Last June’s brexit vote in Great Britain threw a spanner into the works of British and international politics. David Cameron’s unwise decision will mean the Britain will once again become a lone player on the international political field. This new found independence will come with a price, the secret will be to try and reduce what the country will pay for it.

Cameron's folly

Despite voices of concern David Cameron decided to call the Brexit vote to silence a vocal minority within his own Party. Nobody expected the NO vote to win, not even Nigel Farage’s openly nationalistic UKIP Party which would later give moral support to the Republican candidate during the American presidential campaign.

But like the Americans with #Donald Trump Cameron discovered that in electoral matters there is no sure thing. The result eventually led to his resignation and current Prime Minister Theresa May has been left to negotiate the terms for Britain’s exit from the European. She and the country are now discovering that this is no simple matter.

Costs of the vote

The success of the High Court appeal over Brexit revealed that no thought had been given before the vote to what Brexit would mean and its eventual costs. The decision by the High Court angered many who had not realized that the vote was not binding and that the decision would always belong to Parliament. In addition, Scotland and Wales were angered by the vote as they were decidedly pro Europe and voted to remain in the Union and some in Scotland have called for another secessionist vote.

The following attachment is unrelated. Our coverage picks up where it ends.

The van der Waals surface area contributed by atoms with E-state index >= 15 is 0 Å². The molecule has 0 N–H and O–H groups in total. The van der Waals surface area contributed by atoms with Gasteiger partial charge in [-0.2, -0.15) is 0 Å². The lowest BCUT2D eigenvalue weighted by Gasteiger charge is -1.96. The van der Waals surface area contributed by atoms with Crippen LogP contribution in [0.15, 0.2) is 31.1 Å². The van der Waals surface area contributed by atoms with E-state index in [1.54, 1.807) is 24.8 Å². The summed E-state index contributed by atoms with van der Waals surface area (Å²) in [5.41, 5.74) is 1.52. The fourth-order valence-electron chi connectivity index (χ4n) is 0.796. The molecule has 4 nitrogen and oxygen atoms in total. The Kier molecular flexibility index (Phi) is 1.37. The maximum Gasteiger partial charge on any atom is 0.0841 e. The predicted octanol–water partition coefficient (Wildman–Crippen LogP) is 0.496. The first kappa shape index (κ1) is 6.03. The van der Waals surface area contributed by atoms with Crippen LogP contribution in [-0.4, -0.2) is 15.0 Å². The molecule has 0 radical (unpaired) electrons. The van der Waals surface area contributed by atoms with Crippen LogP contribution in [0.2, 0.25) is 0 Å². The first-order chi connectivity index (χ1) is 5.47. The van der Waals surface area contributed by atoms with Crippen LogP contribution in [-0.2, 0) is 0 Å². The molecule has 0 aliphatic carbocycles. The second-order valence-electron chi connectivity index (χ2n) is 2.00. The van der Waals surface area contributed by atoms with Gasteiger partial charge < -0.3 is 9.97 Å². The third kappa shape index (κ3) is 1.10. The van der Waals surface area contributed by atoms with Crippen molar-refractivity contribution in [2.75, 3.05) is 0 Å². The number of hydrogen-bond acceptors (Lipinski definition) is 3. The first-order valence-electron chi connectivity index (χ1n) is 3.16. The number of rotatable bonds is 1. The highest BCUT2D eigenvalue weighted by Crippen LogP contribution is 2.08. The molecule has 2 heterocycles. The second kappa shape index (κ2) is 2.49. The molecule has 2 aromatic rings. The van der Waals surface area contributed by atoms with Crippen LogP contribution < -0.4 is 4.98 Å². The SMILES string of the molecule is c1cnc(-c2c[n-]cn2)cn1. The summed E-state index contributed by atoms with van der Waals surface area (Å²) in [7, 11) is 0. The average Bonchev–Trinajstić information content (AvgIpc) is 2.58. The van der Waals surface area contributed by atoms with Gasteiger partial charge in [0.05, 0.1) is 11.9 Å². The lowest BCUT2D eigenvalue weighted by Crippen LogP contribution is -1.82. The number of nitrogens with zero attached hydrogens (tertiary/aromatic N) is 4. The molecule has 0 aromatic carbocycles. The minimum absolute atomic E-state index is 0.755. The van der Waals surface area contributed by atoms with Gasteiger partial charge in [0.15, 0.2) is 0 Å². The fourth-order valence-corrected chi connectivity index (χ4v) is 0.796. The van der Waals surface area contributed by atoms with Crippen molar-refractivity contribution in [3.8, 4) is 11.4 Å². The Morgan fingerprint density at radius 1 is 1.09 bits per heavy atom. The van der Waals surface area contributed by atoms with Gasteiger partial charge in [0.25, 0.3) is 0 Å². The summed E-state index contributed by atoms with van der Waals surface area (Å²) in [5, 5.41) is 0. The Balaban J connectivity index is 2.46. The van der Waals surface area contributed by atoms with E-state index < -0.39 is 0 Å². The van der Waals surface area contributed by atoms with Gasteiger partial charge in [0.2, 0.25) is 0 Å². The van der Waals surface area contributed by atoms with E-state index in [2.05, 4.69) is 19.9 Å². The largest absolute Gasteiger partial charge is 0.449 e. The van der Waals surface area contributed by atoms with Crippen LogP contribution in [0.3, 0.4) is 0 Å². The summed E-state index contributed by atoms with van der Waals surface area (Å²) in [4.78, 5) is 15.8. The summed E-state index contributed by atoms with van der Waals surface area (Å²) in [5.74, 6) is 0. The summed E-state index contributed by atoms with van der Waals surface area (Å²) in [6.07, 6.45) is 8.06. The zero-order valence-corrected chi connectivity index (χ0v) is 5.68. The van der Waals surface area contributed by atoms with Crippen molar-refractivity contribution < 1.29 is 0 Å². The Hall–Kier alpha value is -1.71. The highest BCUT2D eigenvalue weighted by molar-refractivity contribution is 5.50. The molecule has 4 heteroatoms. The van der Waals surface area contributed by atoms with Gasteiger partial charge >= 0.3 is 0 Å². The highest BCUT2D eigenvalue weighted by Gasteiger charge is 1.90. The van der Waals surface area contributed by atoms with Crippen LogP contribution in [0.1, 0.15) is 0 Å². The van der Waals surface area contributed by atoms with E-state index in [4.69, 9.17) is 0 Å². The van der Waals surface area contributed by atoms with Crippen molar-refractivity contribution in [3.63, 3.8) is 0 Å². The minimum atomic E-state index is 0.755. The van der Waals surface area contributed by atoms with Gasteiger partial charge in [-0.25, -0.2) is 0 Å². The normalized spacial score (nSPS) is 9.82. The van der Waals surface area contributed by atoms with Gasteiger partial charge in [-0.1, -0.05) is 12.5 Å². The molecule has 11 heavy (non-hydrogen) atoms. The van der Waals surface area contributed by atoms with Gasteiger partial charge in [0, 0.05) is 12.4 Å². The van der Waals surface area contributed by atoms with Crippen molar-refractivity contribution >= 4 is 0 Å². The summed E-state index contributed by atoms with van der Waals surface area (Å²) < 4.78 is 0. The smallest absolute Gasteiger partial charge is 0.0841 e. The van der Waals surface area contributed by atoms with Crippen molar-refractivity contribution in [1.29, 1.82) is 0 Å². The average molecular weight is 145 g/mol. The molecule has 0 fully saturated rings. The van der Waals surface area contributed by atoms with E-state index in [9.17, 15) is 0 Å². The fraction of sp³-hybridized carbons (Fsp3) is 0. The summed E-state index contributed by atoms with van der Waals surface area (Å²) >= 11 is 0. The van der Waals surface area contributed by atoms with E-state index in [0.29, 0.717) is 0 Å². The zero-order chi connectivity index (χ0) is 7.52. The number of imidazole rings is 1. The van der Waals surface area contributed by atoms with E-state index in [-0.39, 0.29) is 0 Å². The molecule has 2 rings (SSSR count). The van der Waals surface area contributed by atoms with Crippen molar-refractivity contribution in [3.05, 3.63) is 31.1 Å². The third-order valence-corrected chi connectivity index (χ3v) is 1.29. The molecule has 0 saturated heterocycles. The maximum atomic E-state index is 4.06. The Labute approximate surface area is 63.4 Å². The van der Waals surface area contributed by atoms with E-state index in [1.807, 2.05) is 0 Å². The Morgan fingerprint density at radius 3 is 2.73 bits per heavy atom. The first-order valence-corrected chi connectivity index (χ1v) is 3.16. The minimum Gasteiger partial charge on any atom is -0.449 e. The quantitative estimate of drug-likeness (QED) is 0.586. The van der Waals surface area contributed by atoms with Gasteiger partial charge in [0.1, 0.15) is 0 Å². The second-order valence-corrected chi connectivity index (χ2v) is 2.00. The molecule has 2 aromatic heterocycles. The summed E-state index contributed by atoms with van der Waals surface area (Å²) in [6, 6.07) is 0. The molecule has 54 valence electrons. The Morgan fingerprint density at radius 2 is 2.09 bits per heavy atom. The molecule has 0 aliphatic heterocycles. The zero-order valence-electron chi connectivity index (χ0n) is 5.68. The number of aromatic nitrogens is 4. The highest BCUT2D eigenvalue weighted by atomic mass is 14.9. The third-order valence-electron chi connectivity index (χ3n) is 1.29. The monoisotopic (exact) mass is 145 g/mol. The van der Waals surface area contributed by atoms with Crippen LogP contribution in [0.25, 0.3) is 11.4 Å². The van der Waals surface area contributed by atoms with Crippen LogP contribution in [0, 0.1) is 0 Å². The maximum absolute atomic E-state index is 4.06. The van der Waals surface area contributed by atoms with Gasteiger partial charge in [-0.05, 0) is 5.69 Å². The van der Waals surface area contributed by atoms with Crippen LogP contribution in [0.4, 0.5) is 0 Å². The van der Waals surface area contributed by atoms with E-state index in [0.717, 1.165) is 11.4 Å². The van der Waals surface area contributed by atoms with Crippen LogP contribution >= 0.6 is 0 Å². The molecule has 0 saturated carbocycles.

Recently this mix of unexpected developments was made more confusing by reports from the unelected House of Lords that they will demand certain conditions to the proposed law in order for it to become law.

Yesterday European legislators also told Britain that they could not expect London to remain the financial hub of the European Union and the transfer of important institutions to other capitals will not only be a severe blow to Britain’s economy, but also a bigger blow to its prestige.

The future

Britain was a major player on the international stage for centuries, but the end of the Second World War saw it become a support player of the United States in its Cold War with the Soviet Union which has now been replaced by the much subtler struggle with Vladimir Putin’s Russia which replaced it.

The British decline coincided with its decision to end its colonial empire.

Although this was replaced by the British Commonwealth which Queen Elizabeth oversees with great zeal, the end of the Empire had a great impact on Britain’s economic and military power.

Theresa May will now have to negotiate strongly to ensure that Britain keeps its voice in international politics, but it will not be easy. It will now have to negotiate the diffidence of its ex European partners and the inconsistencies of Donald Trump to form diplomatic partnerships.

In his turn Donald Trump will undoubtedly look to Britain for its support, but it will not be the deciding factor that could give decisive contributions to negotiations that were possible when in the EU. This too is another cost of Brexit that nobody anticipated.